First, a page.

Six Degrees of DJ Shadow’s Endtroducing
It used to be easier to pretend that an album was its own perfectly self-contained artifact. The great records certainly feel that way. But albums are more permeable than solid, their motivations, executions and inspirations informed by, and often stolen from, their peers and forbearers. It all sounds awfully formal, but it's not. It's the very nature of music — of art, even. The Six Degrees features examine the relationships between classic records and five other albums we've deemed related in some way. In some cases these connections are obvious, in others they are tenuous. But, most important to you, all of the records are highly, highly recommended.
It doesn't take long for Endtroducing to show its hand. It happens during the second track and first real piece of music. "Building Steam with a Grain of Salt," DJ Shadow titles the composition, and that tells you something straightaway that he likes Charles Mingus, probably, but also that he considers himself an alchemist. Not simply in the sense that he sampled all his music (apart, on this album, from a few... voices from friends, such as Gift of Gab's on "Midnight in a Perfect World"), but that he wanted to create something else, something of its own, that supercedes its details. But the real point of no return occurs several minutes into the piece, when the drums start buckling. They skitter and scatter, playing some new, impossible time signature seemingly every bar, and far from a cluttered display of technique, it's breathtaking and immediate. It's also Shadow's way of showing us just how ambitious he, and this album, really both are. Music criticism's most-abused word of the '90s may have been "cinematic." Endtroducing earns that title because it's so obsessively detail-oriented. Tracks that seem to detour into blind alleys come out the other side transformed see the multiple shifts of the nine-and-a-half-minute climax "Napalm Brain/Scatter Brain," or the way "The Number Song" shifts between differing kinds of party anthems. In some ways, "Changeling" is the ultimate Mo' Wax record, full of rapt attention to tone and feel: keyboards like chalky liquid, cymbals that reverberate roundly. And the sequencing is so immaculate that even the sour-grapes 42-second "Why Hip Hop Sucks in '96" ("It's the money") fits snugly into its surroundings. Not a lot about this album seems to show its age. It's too accomplished to argue with.more »
The company DJ Shadow keeps has always been as important as what he does on his own. Long before Endtroducing, Shadow was making beats for his friends who rhymed and frequently rhymed well. SoleSides Greatest Bumps displays the early work of Shadow and his Bay Area crew Chief Xcel and the Gift of Gab (aka Blackalicious), Lateef and Lyrics Born (aka Latyrx), and Mack B. Dog as they twist... their genre in ways small and large alike. The humming Latin-tinged rhythm loop underpinning Lyrics Born's solo "Send Them," from 1994, is as show-stopping as any of Shadow's more ornate set pieces, and the MC's casual gruffness makes a nice contrast. Together, the crew would later go on to form the Quannum label, with Shadow taking a less hands-on role, but here he gets rough and ready with "Entropy" (1993) and "Hardcore (Instrumental) Hip Hop" (1996), both the kind of thing any MC might want to jump on.more »
Of course an ad man helped change the course of hip-hop. Rappers advertised themselves, and Steve Stein, along with his friend audio engineer Douglas DiFranco, began their accidental recording career advertising for hip-hop itself. They remixed G.L.O.B.E. and Whiz Kid's "Play That Beat Mr. DJ" as Double Dee and Steinski, turning in the splice-a-thon "Lesson Mix," won the contest by a mile, then added two more "Lessons," as well as a plethora... of later material in the same referential vein. Steinski's "The Motorcade Sped On" worked the JFK assassination into hip-hop, like an answer to Keith LeBlanc's Malcolm X-sampling "No Sell Out." Later, "It's Up to You (Television Mix)" lampooned the Gulf War. The piece de resistance of this double retrospective, though, is the second half, Nothing to Fear an hour-long mix Steinski made for BBC's Solid Steel that is his ultimate statement as a cut-and-paste artist.more »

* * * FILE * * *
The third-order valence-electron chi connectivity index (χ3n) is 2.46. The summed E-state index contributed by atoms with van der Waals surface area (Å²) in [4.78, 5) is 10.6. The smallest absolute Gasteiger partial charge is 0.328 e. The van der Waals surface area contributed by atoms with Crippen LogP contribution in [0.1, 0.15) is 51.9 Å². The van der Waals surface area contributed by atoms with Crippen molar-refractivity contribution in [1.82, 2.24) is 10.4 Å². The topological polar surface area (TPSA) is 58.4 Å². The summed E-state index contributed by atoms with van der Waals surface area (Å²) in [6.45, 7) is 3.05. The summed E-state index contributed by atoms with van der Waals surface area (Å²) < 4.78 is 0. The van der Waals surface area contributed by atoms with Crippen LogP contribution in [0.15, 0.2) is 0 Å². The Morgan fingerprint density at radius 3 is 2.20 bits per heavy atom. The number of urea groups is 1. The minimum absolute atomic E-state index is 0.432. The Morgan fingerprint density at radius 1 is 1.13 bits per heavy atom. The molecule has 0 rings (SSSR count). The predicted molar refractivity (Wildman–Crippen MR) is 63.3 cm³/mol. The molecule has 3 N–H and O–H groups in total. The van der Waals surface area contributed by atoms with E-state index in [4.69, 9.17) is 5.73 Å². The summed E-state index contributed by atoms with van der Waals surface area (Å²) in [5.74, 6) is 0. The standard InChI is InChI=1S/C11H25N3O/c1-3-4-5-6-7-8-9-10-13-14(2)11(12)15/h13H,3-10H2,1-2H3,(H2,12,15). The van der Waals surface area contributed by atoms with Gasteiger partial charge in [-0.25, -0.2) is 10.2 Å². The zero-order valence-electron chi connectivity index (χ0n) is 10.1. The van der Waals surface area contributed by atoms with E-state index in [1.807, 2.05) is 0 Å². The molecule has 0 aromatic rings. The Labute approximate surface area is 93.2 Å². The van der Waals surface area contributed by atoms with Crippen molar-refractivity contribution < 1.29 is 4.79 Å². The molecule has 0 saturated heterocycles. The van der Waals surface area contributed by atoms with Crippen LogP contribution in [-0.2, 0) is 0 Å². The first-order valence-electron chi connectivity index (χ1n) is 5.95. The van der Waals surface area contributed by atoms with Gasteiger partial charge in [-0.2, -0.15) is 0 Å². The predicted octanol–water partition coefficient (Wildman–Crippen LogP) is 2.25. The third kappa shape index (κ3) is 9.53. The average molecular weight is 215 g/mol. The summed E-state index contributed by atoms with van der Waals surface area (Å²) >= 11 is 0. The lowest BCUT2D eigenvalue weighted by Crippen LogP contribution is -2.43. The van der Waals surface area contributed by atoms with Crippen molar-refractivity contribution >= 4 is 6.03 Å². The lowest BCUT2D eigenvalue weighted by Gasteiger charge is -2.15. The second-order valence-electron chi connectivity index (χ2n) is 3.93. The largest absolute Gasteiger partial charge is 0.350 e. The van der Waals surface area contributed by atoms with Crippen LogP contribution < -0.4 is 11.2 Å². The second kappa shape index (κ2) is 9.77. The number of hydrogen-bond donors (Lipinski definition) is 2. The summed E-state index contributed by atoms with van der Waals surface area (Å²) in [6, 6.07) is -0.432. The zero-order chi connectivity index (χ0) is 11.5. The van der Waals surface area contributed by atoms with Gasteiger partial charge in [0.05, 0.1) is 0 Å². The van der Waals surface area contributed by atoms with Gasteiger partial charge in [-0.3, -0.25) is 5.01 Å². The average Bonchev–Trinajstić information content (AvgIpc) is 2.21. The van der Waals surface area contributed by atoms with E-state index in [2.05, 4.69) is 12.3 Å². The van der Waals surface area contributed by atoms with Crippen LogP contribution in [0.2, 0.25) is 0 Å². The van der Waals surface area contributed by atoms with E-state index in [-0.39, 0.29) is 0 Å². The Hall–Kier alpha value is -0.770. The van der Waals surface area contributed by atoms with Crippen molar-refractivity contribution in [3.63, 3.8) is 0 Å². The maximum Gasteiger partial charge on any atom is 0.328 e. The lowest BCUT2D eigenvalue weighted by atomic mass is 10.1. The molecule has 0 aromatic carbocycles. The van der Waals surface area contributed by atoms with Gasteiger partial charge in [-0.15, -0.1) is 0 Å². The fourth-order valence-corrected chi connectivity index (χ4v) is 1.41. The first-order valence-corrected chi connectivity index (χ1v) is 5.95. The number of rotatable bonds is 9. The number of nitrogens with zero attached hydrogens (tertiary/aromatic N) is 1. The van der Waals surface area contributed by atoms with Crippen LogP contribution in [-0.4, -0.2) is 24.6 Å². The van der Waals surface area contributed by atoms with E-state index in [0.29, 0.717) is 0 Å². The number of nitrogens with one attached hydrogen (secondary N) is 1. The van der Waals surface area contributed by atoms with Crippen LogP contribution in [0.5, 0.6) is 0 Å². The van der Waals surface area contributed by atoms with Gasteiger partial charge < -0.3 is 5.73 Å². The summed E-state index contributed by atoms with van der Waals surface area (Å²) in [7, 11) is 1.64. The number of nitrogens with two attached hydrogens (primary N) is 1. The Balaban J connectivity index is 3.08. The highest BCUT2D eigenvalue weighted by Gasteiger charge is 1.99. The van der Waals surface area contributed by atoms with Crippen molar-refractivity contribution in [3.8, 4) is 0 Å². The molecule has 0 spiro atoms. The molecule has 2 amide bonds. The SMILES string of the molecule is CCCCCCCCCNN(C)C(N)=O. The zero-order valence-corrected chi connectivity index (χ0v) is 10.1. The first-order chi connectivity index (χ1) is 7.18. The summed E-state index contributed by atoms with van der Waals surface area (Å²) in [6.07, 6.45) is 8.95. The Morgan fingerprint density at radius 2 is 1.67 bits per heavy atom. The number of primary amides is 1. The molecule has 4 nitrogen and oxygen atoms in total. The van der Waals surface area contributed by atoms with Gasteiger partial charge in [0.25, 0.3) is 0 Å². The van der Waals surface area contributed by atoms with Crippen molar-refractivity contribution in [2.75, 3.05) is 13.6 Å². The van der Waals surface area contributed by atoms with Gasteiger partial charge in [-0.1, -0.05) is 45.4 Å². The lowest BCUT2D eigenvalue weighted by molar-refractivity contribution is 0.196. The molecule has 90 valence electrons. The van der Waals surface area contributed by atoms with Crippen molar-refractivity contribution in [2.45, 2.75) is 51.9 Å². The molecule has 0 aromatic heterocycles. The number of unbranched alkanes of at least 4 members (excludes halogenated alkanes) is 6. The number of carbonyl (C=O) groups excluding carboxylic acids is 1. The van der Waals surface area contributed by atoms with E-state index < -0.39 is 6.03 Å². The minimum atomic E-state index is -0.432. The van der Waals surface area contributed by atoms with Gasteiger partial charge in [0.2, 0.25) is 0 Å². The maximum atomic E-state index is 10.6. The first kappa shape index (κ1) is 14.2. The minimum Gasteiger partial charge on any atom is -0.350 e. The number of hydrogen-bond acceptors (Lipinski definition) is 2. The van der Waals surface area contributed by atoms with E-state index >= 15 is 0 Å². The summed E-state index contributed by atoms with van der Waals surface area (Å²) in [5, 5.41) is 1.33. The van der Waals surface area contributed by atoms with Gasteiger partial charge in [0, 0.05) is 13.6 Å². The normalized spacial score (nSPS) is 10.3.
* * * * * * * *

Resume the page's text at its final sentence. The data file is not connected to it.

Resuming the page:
Here's how DJ Shadow ended the liner notes of his debut album: "All respect due to James Brown and his countless disciples for inventing modern music." This double-CD, the fifth in a long and well-deserved series that gathers the A and B side of every seven-inch Brown recorded under his own name, comes smack in the middle of the period when he was doing the heaviest invention. It kicks off with... the elastic "I Can't Stand Myself," recorded not with his longstanding road band but a white Cincinnati group called the Dapps, featuring bassist Tim Drummond, who helps J.B. out by walking a little, and went on to poke along with Brown's peer and opposite, Neil Young. The grooves on Volume 5 are springier and less frantic, as on "Licking Stick Licking Stick" and the epochal "Say It Loud I'm Black and I'm Proud" (featuring backing vocals by mostly white and Asian schoolkids), not to mention "Give It Up or Turnit a Loose," which is wound so tight you could never notice that almost no music is being played.more »
THE DEFAULT SCENE COHORT
The term "trip-hop" came to us courtesy of Mixmag's Andy Pemberton, and a lot of the artists it would be applied to came to resent it. But a non-pop-leaning approach to hip-hop production was always a good idea, and while the first albums by Tricky (in 1995) and DJ Shadow (in '96) don't have a lot in common beyond that basic idea, they do make for complementary listens. Tricky's grooves are far... less changeable (and sexier), Shadow's more free-limbed and filled with surprise. What they share is an otherworldliness that bespeaks its time, which seemed full of endless possibility and an odd dread both at once.more »